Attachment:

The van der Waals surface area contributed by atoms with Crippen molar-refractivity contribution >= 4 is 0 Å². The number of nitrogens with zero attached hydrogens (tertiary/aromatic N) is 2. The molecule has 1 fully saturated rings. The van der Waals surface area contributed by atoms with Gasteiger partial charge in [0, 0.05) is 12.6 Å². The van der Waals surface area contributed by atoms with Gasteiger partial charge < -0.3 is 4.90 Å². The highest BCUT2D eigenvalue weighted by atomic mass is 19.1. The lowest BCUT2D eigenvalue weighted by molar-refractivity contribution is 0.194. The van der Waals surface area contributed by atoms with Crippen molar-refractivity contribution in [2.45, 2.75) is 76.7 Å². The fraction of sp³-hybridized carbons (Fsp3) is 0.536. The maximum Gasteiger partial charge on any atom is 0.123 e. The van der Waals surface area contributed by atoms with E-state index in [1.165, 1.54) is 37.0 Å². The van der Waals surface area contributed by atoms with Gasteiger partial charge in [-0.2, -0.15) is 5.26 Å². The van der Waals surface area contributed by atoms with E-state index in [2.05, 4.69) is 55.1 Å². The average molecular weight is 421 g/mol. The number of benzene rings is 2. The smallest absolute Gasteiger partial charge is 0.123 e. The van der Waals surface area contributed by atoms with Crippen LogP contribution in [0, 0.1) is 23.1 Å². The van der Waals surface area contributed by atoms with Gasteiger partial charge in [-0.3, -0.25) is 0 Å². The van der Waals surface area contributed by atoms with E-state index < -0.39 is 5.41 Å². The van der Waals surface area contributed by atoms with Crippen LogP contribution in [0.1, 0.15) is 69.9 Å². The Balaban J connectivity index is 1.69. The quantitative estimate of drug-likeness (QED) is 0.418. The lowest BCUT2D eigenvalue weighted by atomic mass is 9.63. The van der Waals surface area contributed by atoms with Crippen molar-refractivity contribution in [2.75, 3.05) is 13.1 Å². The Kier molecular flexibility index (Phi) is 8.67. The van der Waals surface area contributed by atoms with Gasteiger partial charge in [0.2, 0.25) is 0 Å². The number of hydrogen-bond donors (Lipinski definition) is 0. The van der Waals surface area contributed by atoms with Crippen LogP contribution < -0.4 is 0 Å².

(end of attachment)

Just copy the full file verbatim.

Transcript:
The van der Waals surface area contributed by atoms with Crippen molar-refractivity contribution >= 4 is 0 Å². The number of nitrogens with zero attached hydrogens (tertiary/aromatic N) is 2. The molecule has 1 fully saturated rings. The van der Waals surface area contributed by atoms with Gasteiger partial charge in [0, 0.05) is 12.6 Å². The van der Waals surface area contributed by atoms with Gasteiger partial charge < -0.3 is 4.90 Å². The highest BCUT2D eigenvalue weighted by atomic mass is 19.1. The lowest BCUT2D eigenvalue weighted by molar-refractivity contribution is 0.194. The van der Waals surface area contributed by atoms with Crippen molar-refractivity contribution in [2.45, 2.75) is 76.7 Å². The fraction of sp³-hybridized carbons (Fsp3) is 0.536. The maximum Gasteiger partial charge on any atom is 0.123 e. The van der Waals surface area contributed by atoms with E-state index in [1.165, 1.54) is 37.0 Å². The van der Waals surface area contributed by atoms with Gasteiger partial charge in [-0.2, -0.15) is 5.26 Å². The van der Waals surface area contributed by atoms with E-state index in [2.05, 4.69) is 55.1 Å². The average molecular weight is 421 g/mol. The number of benzene rings is 2. The smallest absolute Gasteiger partial charge is 0.123 e. The van der Waals surface area contributed by atoms with Crippen LogP contribution in [0, 0.1) is 23.1 Å². The van der Waals surface area contributed by atoms with Gasteiger partial charge in [-0.3, -0.25) is 0 Å². The van der Waals surface area contributed by atoms with E-state index < -0.39 is 5.41 Å². The van der Waals surface area contributed by atoms with Crippen LogP contribution in [0.1, 0.15) is 69.9 Å². The Balaban J connectivity index is 1.69. The quantitative estimate of drug-likeness (QED) is 0.418. The lowest BCUT2D eigenvalue weighted by atomic mass is 9.63. The van der Waals surface area contributed by atoms with Crippen molar-refractivity contribution in [2.75, 3.05) is 13.1 Å². The Kier molecular flexibility index (Phi) is 8.67. The van der Waals surface area contributed by atoms with Gasteiger partial charge in [0.2, 0.25) is 0 Å². The number of hydrogen-bond donors (Lipinski definition) is 0. The van der Waals surface area contributed by atoms with Crippen LogP contribution < -0.4 is 0 Å².